mardi 7 octobre 2008

And now, should we kill the print ?

Provocative question, of course... Some newspapers still make money (but not all of them, and most of the time thanks to the web or services...)

What's more, while the french press is working on its future at the General States of Press(since thursday morning), which want us to believe that the problem can be solved by helping the constitution of huge medias groups (but who believes it?), or that free internet is not the future of news (president Nicolas Sarkozy says thursday), we can legitimately think about this idea, which is not less serious than the first one. Just to think about it... Just to know. Just in case...

And what if, tomorrow, as the financial system today, the press industry falls down? So indebted that anyone holding a big cash pile could buy it for nothing.

Or just incapable to pay for its paper and journalists?

Impossible of course... But.. in case of... Let's say: maybe...

So while newspapers continue to fire more and more people, and lose money one the print section (-$77 millions ad lost on print vs. + $6 millions earned on the web for the Washington Post in 2007), where should they invest the money (if they still have some) ?

On which model shall we build the future medias ?

Today, most of 70% of the newspapers' budget is going to fabrication and distribution (around 40% for the only distribution!).

And we can say (if we count editorial jobs that are not useful online...) that, even if the ad incomes are 8 to 10 times bigger on the print than online, maybe we could build a healthy business (and save some money) by getting rid of paper...

There's a revolution to make, that is not made for a lot of medias (especially in France) and some courageous investments: do we have to invest in our old industry to involve the distribution for example, or should we switch definitly to the online distribution, and invest massively on the web to avoid catastrophy ? Of course it depends on each newspaper's situation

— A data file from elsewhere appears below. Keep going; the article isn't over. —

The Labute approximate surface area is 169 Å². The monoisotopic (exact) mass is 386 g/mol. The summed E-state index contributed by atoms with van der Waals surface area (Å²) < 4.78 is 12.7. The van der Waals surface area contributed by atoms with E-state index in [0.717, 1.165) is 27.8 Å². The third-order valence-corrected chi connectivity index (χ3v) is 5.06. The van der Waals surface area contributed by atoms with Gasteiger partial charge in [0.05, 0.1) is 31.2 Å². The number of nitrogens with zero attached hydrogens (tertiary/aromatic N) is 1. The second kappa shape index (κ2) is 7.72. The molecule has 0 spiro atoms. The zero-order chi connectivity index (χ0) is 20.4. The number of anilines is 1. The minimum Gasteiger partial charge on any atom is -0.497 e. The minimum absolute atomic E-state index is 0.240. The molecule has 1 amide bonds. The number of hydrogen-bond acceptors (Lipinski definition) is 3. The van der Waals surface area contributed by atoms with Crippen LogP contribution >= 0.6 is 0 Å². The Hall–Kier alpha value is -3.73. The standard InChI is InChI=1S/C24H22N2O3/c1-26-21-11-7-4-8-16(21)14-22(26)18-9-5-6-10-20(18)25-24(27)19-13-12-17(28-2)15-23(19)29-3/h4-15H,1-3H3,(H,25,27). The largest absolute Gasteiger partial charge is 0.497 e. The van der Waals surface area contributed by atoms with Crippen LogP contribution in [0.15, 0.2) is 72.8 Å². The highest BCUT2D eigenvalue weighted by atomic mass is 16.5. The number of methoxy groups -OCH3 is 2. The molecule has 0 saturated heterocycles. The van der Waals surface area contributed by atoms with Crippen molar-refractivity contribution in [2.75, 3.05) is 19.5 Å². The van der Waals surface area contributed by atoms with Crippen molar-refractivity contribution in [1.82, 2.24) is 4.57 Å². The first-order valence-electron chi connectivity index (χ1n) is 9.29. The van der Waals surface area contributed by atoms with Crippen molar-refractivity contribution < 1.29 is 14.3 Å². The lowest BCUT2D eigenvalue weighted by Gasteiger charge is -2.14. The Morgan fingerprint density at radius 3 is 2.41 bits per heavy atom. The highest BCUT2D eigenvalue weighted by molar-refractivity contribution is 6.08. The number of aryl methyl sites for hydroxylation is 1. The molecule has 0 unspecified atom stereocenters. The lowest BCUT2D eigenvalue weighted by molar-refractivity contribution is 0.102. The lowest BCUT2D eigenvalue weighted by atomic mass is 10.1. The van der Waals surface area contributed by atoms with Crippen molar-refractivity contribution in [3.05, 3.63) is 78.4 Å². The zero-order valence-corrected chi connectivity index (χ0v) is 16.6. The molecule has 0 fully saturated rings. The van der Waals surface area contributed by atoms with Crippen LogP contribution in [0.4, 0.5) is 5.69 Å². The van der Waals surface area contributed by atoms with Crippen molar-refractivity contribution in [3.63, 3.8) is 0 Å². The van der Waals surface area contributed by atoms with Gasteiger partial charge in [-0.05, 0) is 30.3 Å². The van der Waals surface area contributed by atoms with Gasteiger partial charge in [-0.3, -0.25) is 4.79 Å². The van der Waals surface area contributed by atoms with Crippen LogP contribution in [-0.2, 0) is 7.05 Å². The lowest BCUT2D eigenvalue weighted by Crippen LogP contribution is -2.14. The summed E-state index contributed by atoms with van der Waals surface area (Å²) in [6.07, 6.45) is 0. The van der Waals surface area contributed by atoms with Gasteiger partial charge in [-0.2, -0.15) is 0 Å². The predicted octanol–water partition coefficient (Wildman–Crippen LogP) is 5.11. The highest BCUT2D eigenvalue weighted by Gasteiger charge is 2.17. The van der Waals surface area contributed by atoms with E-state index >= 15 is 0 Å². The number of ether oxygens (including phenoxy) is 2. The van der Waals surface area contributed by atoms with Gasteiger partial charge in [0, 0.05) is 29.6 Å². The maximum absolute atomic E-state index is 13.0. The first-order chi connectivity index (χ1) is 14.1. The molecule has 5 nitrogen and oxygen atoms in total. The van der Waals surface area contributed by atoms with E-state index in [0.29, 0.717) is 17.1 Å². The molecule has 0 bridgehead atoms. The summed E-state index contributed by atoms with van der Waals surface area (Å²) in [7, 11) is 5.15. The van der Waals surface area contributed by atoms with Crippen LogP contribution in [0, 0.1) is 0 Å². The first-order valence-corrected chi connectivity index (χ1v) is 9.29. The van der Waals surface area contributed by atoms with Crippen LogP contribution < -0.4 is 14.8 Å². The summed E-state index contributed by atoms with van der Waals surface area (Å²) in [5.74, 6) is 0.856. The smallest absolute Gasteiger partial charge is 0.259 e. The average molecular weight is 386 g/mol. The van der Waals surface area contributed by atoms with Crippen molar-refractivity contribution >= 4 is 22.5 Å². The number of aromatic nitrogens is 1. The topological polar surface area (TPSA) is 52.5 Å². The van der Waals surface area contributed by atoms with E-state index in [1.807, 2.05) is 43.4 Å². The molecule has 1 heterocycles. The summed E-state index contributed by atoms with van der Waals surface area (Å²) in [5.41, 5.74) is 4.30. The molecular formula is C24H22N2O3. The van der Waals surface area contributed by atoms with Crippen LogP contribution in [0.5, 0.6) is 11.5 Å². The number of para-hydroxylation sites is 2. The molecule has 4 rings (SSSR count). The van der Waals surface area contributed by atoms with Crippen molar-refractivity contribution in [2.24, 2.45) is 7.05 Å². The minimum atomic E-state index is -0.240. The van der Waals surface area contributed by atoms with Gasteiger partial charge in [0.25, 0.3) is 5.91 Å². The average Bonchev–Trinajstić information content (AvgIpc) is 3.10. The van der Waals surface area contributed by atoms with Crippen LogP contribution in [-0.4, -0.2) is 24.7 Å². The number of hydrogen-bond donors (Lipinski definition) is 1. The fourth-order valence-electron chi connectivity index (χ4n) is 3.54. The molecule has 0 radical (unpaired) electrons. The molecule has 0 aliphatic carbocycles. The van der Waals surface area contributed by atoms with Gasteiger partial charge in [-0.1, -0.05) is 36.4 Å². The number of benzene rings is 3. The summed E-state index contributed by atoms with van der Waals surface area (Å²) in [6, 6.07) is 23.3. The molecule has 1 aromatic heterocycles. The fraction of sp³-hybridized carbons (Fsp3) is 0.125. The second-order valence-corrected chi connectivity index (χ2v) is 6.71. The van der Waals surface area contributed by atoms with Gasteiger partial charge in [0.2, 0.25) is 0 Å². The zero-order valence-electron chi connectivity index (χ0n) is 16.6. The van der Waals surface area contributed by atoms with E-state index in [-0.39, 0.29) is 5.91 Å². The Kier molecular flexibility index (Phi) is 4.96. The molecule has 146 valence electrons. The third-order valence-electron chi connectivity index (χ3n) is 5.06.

But maybe is the catastrophy nearer than we imagine (it's not me but the Deutsche bank talking) . So we have to play fast.

One of the problematic issue is still: is the online business model strong enough?

So, lets imagine: what if we decide to stop printing and invest all our money online? Would it be realistic? Short term? No? Middle term?

In his blog, Frédéric Filloux, dares to make some calculations..

A little bit unpredictable... but it helps to start the conversation about it...

Filloux asks: how could we transform a print newsroom in an only web based newsroom? How much would it cost to do that?

"I am sure we can produce good quality general news coverage with one hundred full-time equivalent dedicated journalists", Filloux says.

So: 100 journalists + technical, marketing, administrative... = €10M/ year

What trafic can generate 10 million a year?

New figures : "the average income per visitor per month appears to range from €0.10 to €0.25" A €850,000 per month income (10 million/year), "requires a hefty 8.3 million UV per month".

That is very approximative, you can earn €850,000 with less... or the contrary..., depending on the brand, on the target and on the position of the media compared to its concurrents (for exemple in VU, but 10% of its ad revenues...)

In conclusion, it's very complicated.

Filloux gives 2 tips :

- Don't think packaged websites, prefer one section (like sports, politics), one site. It costs less but has more potential (ex: Huffington Post, specialised in politics makes more audience than Los Angeles Times, generalist).

- Diversify revenues: develop services on your news website. Not new, but still relevant.

Yes but...:

1- Move your print newsroom online? Theoretically, yes. But... which newsroom? Print journalists? I know no print newsroom able to push all its journalists to become online journalists (but I may be wrong). A ask a friend (who rules training sessions for print journalists in a big french newspaper): "How many of them are ready to move online?" His answer: "0".

2- And do we need a huge newsroom? 100 journalists= a hundred times bigger audience than 20 journalists? It doesn't work like that. A new journalism appears on the web, but not necessarily with a single and huge newsroom (outsourcing rise), and not necessarily with journalists...

So: 100, 50, or... 10?

3- Business on the web is always approximative...

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